4. Thanks squire; looks to be trivial to enable it [support] and removing it seems to cause more hassle than it's worth so might as well leave it in. Doesn't cost me much.
  5. True, it's up to the maintainer of the codebase to decide whether or not it's worth it. For me personally, the choice would be to go for the conceptually simple case (i.e. one way of consuming any transformation, with helper methods to create appropriate representations of simpler statements) with then an optimised matrix multiplier. GPUs are already set up to do so, and one can write a CPU version using intrinsics (to get 4 floats processed at a time) so that the excess calculations performed at a fixed cost, but in parallel). Only if this didn't show the necessary performance, or it complicated other code would I allow for multiple code paths.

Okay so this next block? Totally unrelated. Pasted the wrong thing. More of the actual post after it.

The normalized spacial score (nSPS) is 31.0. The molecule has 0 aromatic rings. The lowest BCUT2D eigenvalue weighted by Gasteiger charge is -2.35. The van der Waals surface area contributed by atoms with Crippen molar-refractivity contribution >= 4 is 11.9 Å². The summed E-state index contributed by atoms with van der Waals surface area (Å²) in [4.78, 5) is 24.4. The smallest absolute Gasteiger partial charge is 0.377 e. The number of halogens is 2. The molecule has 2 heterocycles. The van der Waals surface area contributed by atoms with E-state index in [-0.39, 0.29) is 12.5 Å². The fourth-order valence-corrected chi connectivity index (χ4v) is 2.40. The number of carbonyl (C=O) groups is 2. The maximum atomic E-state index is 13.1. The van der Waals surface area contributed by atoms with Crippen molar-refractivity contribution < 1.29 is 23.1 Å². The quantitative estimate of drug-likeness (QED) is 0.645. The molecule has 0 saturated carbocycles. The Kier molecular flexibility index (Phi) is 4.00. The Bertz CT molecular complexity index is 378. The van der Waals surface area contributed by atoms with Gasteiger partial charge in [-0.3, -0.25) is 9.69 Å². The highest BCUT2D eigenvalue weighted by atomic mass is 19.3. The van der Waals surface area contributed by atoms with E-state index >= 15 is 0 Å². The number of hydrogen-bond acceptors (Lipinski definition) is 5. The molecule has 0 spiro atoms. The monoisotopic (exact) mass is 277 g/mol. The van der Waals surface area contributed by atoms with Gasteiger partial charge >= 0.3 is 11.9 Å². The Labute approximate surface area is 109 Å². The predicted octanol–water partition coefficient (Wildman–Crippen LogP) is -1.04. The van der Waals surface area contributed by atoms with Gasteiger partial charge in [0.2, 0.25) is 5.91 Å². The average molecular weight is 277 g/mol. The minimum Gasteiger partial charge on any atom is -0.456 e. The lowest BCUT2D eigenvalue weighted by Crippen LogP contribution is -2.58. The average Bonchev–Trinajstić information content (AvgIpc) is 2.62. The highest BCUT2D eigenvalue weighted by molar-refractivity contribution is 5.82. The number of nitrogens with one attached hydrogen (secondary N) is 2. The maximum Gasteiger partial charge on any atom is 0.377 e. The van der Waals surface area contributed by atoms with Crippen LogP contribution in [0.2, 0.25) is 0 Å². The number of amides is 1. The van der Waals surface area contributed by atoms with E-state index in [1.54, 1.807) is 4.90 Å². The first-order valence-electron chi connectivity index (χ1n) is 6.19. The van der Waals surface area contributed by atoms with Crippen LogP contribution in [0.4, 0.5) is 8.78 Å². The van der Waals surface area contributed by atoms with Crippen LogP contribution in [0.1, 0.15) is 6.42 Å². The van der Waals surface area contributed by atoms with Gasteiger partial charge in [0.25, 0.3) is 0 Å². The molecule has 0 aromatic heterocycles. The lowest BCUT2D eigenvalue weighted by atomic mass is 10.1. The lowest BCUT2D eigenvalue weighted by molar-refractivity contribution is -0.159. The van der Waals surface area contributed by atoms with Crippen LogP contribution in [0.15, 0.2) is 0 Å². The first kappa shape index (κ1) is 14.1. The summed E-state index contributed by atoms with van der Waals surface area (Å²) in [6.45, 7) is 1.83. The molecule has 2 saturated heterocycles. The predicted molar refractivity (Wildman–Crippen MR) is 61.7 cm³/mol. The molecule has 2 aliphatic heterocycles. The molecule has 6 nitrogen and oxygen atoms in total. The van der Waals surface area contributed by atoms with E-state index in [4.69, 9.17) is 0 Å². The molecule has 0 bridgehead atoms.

6. Further to all of the very valid points up above, even if you had a use-case which could be expressed in a different way, by always using matrices to do these operations then you have a single code path and hence your code-base will be simpler to maintain. The fact that you can then combine 55 operations together to form a single matrix and then apply that matrix to many thousand of objects is then icing on the cake!
  7. Steven Ford

    Semi-complete Newbie